Big thanks to this week’s sources: Rosalie Maggio’'s The New Beacon Book of Quotations by Women,thinkexist.com, Women’s Press, & PennStateSustainability
Locked in poorly-lit word-dungeons, etymologists studying countless languages have done their best to construct the mother language for Indo-European languages. This hypothetical language is called Proto-Indo European.
One of the many proposed word-parts in this academically constructed language is ei-, meaning to go. Following is a very abbreviated list of some of the modern progeny of that ancient, imagined root, ei-.
exit — to go out — appeared in English from ei- in the 1530s through Latin.
Mahayana — a branch of Buddhism — appeared in English from ei- in the 1700s from a Sanskrit word meaning the great vehicle.
itinerary — route of travel — appeared in English from ei- in the 1400s from Greek through Latin.
Janus -- Roman god of portals & doors — came to English about 1500 through Latin, most likely from ei-.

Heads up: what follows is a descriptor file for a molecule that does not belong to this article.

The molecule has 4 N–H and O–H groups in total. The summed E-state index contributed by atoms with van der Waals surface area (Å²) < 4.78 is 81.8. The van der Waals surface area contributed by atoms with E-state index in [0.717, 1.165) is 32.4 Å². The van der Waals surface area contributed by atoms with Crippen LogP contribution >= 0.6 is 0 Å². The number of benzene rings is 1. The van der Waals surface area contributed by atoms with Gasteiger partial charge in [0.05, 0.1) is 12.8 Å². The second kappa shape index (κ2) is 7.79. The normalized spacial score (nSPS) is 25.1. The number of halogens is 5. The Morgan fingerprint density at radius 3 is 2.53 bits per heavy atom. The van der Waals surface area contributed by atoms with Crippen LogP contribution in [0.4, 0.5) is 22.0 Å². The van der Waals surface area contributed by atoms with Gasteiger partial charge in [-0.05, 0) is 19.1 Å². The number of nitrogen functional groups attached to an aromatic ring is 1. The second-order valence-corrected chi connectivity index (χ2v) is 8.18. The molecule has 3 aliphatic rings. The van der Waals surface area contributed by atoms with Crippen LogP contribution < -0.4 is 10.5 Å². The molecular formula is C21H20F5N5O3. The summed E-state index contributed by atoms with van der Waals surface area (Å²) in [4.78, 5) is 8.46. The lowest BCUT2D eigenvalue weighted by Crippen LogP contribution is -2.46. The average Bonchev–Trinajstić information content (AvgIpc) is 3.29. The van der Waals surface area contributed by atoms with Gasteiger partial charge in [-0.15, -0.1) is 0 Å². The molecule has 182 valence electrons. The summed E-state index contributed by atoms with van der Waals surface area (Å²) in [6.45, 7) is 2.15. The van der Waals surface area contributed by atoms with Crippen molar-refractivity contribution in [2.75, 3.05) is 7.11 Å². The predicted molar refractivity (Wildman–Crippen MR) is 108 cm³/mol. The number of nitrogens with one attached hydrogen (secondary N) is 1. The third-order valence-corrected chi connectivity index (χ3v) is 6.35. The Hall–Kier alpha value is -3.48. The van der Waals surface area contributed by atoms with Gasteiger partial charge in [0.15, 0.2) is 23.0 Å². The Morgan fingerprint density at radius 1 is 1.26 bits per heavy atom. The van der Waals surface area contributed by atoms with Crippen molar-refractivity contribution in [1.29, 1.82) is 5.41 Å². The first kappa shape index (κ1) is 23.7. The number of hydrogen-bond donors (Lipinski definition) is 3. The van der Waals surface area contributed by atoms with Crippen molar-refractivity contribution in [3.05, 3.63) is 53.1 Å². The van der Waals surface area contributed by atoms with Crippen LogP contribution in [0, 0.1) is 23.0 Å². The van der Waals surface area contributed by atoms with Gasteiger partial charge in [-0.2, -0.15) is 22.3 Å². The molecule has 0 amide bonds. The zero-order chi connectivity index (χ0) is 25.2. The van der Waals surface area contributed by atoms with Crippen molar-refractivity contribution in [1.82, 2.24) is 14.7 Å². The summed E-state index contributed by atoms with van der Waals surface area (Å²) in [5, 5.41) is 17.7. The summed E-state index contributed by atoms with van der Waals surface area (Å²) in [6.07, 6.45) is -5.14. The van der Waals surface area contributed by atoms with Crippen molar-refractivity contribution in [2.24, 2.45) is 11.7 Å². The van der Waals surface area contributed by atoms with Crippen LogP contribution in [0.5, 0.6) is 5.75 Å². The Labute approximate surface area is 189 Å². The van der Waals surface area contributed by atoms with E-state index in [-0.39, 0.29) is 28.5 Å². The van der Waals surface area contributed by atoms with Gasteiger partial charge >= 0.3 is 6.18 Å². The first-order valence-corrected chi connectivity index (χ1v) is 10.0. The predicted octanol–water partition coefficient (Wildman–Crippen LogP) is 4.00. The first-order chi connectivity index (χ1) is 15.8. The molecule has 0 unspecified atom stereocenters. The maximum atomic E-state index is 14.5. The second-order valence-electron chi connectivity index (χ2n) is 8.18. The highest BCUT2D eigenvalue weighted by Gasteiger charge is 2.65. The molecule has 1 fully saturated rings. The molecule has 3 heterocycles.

sedition — revolt, uprising — came to English from ei- in the 1300s through Old French.
circuit — a going around — appeared in the 1400s from ei- through Old French & Latin.
errant — misplaced, originally traveling or roving — came to English from ei- in the the 1300s through Latin & Anglo-French.
sudden — unexpected — arrived in English in the 1300s through Anglo-French & Vulgar Latin from ei- through a verb meaning to come or go stealthily.
itinerant — traveling — appeared in English from ei- in the 1560s through Late Latin.
yew — evergreen tree that symbolizes death & mortality — showed up in Old Englishfrom ei- through Proto-Germanic.
obituary - registry of deaths - appeared in English from ei- in the 1700s through a Latin word meaning departure.
Look at all the places we’ve been taken by two little letters meaning to go. Bravo & brava to the etymologists who have put ei- into the mouths of people who couldn’t even have written those letters, since they had no alphabet to begin with.
Now that it's 2022, imagine all the fabulous places to go.
Big thanks to this week’s sources: Merriam Webster, etymonline.com, the OED, clipartbest.com & wordnik.com.
I write for teens, narrate audio books, bake bread, play music, and ponder the wonder of words in a foggy little town on California's central coast.